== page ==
When you set up Time Machine, your Mac wants to use the entire external drive exclusively for backups. Here’s how to get around that and use a Time Machine external hard drive for backups and file storage.
Using only a 2TB external hard drive for Time Machine backups knowing that your Mac has a 128GB SSD makes no sense. It is best to make optimum use of the external hard drive by using it to store video files and other data that you may need.
Now that nearly every Mac is shipped with fast SSD, many of us have learned to live with the smaller storage capabilities of computers. At the same time, external hard drives are cheaper than ever. This means it’s easy to get an external hard drive large enough to store both Time Machine backups and for external file storage.
If you plan to use your external hard drive for both of these purposes, there are two points you need to know first. We’ve explained everything below, including how to store files on a Time Machine external hard drive without even partitioning it first.
- 1 How Time Machine Works
- 2 Be careful when storing files on a Time Machine backup disk
- 3 Store files on a Time Machine backup disk without partition
- 4 Create a partition to store files on a Time Machine backup disk
- 5 Better use of your Mac’s storage
How Time Machine Works
You can use Time Machine built into your Mac to automatically back up all your files, including apps, music, photos, email, documents, and system files. When you have a backup, you can restore files from that backup if the original files were deleted from your Mac or your Mac’s hard disk (or SSD) was erased or replaced with other files.
Time Machine works by creating historical backups of your Mac. This means that it keeps old copies of files even after you have edited or deleted them, until a time when you need more storage space for newer backups as older backups are deleted when the backup disk is full. Time Machine automatically backs up every hour for the last 24 hours, for a daily backup for the last month, and for a weekly backup for all of the past months.
In contrast, the alternative to historical backups is to replace previous files each time you back up your Mac. This way, you will have no way to recover a deleted file if you have already made a new backup. This is clearly not particularly useful.
The downside to historical Time Machine backups is that older files stay on your hard drive until you run out of storage. You may not bother keeping backups of files you deleted years ago, in which case there are better uses for an external hard drive.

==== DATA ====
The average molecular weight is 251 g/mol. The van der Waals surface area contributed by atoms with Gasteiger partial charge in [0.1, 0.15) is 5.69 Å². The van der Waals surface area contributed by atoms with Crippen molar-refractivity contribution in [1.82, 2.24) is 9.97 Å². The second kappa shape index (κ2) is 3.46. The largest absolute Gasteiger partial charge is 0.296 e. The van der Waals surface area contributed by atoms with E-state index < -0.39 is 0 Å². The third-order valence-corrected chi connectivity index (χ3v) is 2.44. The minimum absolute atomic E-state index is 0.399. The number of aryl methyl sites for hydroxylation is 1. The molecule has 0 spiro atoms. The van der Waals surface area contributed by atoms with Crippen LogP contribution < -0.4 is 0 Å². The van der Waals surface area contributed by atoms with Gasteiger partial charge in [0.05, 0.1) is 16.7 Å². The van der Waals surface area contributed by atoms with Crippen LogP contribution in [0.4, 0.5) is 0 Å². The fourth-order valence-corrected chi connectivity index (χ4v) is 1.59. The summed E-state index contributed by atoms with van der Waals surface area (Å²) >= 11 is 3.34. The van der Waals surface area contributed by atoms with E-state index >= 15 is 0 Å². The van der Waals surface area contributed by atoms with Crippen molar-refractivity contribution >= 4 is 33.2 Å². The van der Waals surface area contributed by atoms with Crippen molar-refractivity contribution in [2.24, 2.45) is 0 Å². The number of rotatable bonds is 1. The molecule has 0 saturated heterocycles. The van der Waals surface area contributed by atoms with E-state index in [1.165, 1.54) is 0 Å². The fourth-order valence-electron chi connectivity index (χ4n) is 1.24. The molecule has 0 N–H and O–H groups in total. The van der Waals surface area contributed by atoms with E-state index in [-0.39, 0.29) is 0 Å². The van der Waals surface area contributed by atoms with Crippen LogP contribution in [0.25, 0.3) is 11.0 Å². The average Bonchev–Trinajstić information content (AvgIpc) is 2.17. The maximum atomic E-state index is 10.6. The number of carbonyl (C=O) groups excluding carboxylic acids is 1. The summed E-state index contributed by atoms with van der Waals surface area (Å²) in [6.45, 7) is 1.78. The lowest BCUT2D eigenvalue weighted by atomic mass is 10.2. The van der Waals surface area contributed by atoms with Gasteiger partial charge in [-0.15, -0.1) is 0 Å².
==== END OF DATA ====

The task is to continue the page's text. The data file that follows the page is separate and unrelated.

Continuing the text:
Be careful when storing files on a Time Machine backup disk
The more you use a mechanical element, the more likely it is to fail. An external hard drive is no exception; It has moving parts that read and write data, which can wear out over time.
If you choose to use your Time Machine backup disk as external storage, you may shorten its life by doing so. This is because the hard disk will perform many reading and writing actions while saving, modifying and deleting additional files.
It’s also worth noting that Time Machine does not back up any additional files you keep on your external hard drive. Even if this happens, you will lose the original and backup files at the same time if the hard drive stops working.
We strongly suggest that you keep several backups in different places for any important data.
Store files on a Time Machine backup disk without partition
Technically, there is no need to partition your hard drive if you want to use it for external storage as well as for Time Machine backups. All you have to do is start copying files and folders to the drive using Finder.
If your Time Machine backups are encrypted, you may need to authenticate changes to the hard drive with an administrator password.
Just make sure not to edit or save anything in a folder
Backups.Backupdb. This is where Time Machine stores all of your backups.
Because your external hard drive is running out of storage space, Time Machine deletes older files from a folder
Backups.Backupdb To save space for new files. If your files are in this folder, Time Machine may delete them as well.